Jury selection begins in Zimmerman’s trial
SANFORD, Florida (AP) – Jury selection in the case of black teen Trayvon Martin’s fatal shooting began Monday in Florida, the scene of massive protests last year by people angry that police waited 44 days before charging a neighborhood watch volunteer with second-degree murder.
The case drew worldwide attention as it fanned a debate about race, equal justice under the law and gun control.
There is no dispute George Zimmerman shot an unarmed Martin, 17, during a fight on a rainy night in February 2012. Prosecutors will try to show Zimmerman racially profiled the teenager, while his attorney must convince jurors Zimmerman fired a bullet into the high school student’s chest because he feared for his life.
On Monday, the first group of 100 potential jurors filled out questionnaires about themselves and their ability to serve on the jury as prosecutors and defense attorneys sought to find six objective members and four alternates.
In Florida, 12 jurors are required only for criminal trials involving capital cases, when the death penalty is being considered.
By the time the all-day session concluded, attorneys had interviewed four potential jurors, asking them what they had heard about the case on television, in newspapers and on the Internet.
Zimmerman was present in the jury holding room as his defense attorneys and prosecutors introduced themselves to the potential jurors.
“The more opportunities for the potential jurors to interact with the defendant, even if the defendant is just sitting there, the better,” said Orlando defense attorney David Hill, who has no connection to the case. “Jurors have to see him as a human being in the flesh, not a theoretical person accused of a crime. Any possible way they can connect with him is good from the defense point of view.”
Zimmerman is charged with second-degree murder. He says he shot Martin in self-defense. If convicted, Zimmerman, who identifies himself as Hispanic, could get a life sentence.
Under Florida law, Zimmerman, 29, could shoot Martin in self-defense if it was necessary to prevent death or great bodily harm.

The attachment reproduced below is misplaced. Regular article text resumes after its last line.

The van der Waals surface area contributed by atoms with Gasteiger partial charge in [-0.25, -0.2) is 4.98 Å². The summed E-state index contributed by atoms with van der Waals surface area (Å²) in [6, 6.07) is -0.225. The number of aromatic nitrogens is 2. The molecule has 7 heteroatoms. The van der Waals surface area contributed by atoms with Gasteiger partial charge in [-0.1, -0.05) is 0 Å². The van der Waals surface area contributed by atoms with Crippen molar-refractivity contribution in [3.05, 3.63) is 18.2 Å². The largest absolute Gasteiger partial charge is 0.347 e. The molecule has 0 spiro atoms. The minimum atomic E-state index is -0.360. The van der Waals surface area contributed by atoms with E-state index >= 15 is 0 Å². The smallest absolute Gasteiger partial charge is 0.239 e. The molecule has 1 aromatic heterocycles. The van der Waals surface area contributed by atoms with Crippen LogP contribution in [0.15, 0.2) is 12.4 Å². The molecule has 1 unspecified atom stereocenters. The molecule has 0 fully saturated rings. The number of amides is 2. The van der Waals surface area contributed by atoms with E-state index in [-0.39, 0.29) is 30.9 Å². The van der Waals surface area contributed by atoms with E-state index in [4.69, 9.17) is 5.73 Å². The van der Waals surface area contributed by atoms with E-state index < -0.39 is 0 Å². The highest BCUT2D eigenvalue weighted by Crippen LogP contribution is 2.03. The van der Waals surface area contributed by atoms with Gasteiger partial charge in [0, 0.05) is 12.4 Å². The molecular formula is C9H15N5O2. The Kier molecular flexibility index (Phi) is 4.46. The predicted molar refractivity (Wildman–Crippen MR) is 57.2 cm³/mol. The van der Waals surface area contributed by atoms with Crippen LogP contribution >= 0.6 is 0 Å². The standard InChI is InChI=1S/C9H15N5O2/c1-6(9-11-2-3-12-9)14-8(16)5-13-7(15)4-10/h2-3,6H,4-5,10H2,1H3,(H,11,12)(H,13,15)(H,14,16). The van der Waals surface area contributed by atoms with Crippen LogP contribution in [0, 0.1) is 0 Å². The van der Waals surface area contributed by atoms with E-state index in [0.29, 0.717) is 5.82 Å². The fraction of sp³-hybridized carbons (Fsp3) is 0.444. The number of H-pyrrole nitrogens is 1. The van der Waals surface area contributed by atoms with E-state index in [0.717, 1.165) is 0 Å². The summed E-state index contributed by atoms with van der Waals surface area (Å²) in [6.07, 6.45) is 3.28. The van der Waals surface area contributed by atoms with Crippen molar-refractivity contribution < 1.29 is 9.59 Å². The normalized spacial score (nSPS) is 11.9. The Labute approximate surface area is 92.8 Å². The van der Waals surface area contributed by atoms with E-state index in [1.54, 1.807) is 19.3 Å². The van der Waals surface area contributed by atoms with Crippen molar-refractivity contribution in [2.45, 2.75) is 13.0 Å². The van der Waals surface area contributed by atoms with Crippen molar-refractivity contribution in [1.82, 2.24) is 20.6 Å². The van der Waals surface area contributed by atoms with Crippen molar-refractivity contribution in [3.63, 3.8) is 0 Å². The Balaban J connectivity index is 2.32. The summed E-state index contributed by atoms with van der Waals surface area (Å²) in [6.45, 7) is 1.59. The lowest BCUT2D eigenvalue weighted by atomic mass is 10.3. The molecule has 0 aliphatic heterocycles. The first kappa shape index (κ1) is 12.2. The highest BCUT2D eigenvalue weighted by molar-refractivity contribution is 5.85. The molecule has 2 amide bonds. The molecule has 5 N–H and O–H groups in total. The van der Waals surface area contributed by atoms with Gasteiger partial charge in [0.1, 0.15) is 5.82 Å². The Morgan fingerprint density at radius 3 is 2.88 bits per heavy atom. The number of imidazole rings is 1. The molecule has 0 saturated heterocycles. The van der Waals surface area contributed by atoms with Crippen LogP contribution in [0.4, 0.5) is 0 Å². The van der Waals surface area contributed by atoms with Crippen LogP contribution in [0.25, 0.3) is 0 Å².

The confrontation began when Zimmerman spotted Martin, whom he did not recognize, walking in the gated townhome community where Zimmerman lived and the fiancee of Martin’s father also lived. There had been a rash of recent break-ins there, and Zimmerman was wary of strangers. He was well-known to police dispatchers for his regular calls reporting suspicious people and events.
Martin was walking back from a convenience store after buying ice tea and Skittles. It was raining, and he was wearing a hoodie.
Zimmerman called police, got out of his vehicle and followed Martin despite being told not to by a police dispatcher. “These a——s, they always get away,” Zimmerman said on the call. Zimmerman, who had a concealed weapons permit, was armed.
The two then got into a struggle. Zimmerman told police he had lost sight of Martin, and that Martin circled back and attacked him as he walked back to his truck. Prosecutors say he tracked down Martin and started the fight.
Zimmerman told police Martin punched him in the nose, knocking him down, and then got on top of him and began banging Zimmerman’s head on the sidewalk. Photos taken after the fight show Zimmerman with a broken nose, bruises and bloody cuts on the back of his head. He said that when Martin spotted his gun holstered around his waist under his clothes, he said, “You are going to die tonight.” Zimmerman said he grabbed the gun first and fired. Martin died at the scene.
Police calls made by neighbors captured cries for help during the fight and then the gunshot. Martin’s parents say the cries were from their son, while Zimmerman’s father has testified they were from his son. Voice-recognition experts could play an important role in helping jurors decide who was screaming, provided they are allowed to testify.
The shooting received little initial attention, but that changed after Martin’s parents hired Benjamin Crump, a prominent civil rights attorney. He began complaining to the news media, accusing the police and prosecutors of letting the murderer of a black child go free, and contacting other civil rights leaders, including the Revs. Jesse Jackson and Al Sharpton, to get their support.
For the past year, Zimmerman has been free on $1 million bond and living in seclusion.
Martin’s father, Tracy Martin, expressed relief that the trial was starting.
“We seek a fair and impartial trial,” he told reporters. “We ask that the community continue to stay peaceful as we place our faith in the justice system.”
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